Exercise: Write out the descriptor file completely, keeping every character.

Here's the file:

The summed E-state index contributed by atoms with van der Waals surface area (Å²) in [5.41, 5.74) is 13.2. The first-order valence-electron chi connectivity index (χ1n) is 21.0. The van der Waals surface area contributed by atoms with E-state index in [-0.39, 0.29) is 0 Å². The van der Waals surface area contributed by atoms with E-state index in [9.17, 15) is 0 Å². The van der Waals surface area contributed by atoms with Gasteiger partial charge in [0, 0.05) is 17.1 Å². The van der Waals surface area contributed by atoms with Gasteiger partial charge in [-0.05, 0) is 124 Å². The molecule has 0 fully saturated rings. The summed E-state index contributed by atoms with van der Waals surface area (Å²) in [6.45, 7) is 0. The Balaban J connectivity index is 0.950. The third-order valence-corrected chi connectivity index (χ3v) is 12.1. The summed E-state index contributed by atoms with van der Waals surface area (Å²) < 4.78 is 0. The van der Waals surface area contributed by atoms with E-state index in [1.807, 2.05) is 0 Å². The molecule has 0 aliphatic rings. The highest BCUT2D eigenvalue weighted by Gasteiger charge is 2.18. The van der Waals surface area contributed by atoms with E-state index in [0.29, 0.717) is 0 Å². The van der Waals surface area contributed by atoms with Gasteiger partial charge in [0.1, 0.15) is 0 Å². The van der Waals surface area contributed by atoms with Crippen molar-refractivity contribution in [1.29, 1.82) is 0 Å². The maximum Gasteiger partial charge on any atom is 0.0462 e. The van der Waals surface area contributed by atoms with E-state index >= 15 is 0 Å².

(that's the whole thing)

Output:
The summed E-state index contributed by atoms with van der Waals surface area (Å²) in [5.41, 5.74) is 13.2. The first-order valence-electron chi connectivity index (χ1n) is 21.0. The van der Waals surface area contributed by atoms with E-state index in [-0.39, 0.29) is 0 Å². The van der Waals surface area contributed by atoms with E-state index in [9.17, 15) is 0 Å². The van der Waals surface area contributed by atoms with Gasteiger partial charge in [0, 0.05) is 17.1 Å². The van der Waals surface area contributed by atoms with Gasteiger partial charge in [-0.05, 0) is 124 Å². The molecule has 0 fully saturated rings. The summed E-state index contributed by atoms with van der Waals surface area (Å²) in [6.45, 7) is 0. The Balaban J connectivity index is 0.950. The third-order valence-corrected chi connectivity index (χ3v) is 12.1. The summed E-state index contributed by atoms with van der Waals surface area (Å²) < 4.78 is 0. The van der Waals surface area contributed by atoms with E-state index in [1.807, 2.05) is 0 Å². The molecule has 0 aliphatic rings. The highest BCUT2D eigenvalue weighted by Gasteiger charge is 2.18. The van der Waals surface area contributed by atoms with E-state index in [0.29, 0.717) is 0 Å². The van der Waals surface area contributed by atoms with Gasteiger partial charge in [0.1, 0.15) is 0 Å². The van der Waals surface area contributed by atoms with Crippen molar-refractivity contribution in [1.29, 1.82) is 0 Å². The maximum Gasteiger partial charge on any atom is 0.0462 e. The van der Waals surface area contributed by atoms with E-state index >= 15 is 0 Å².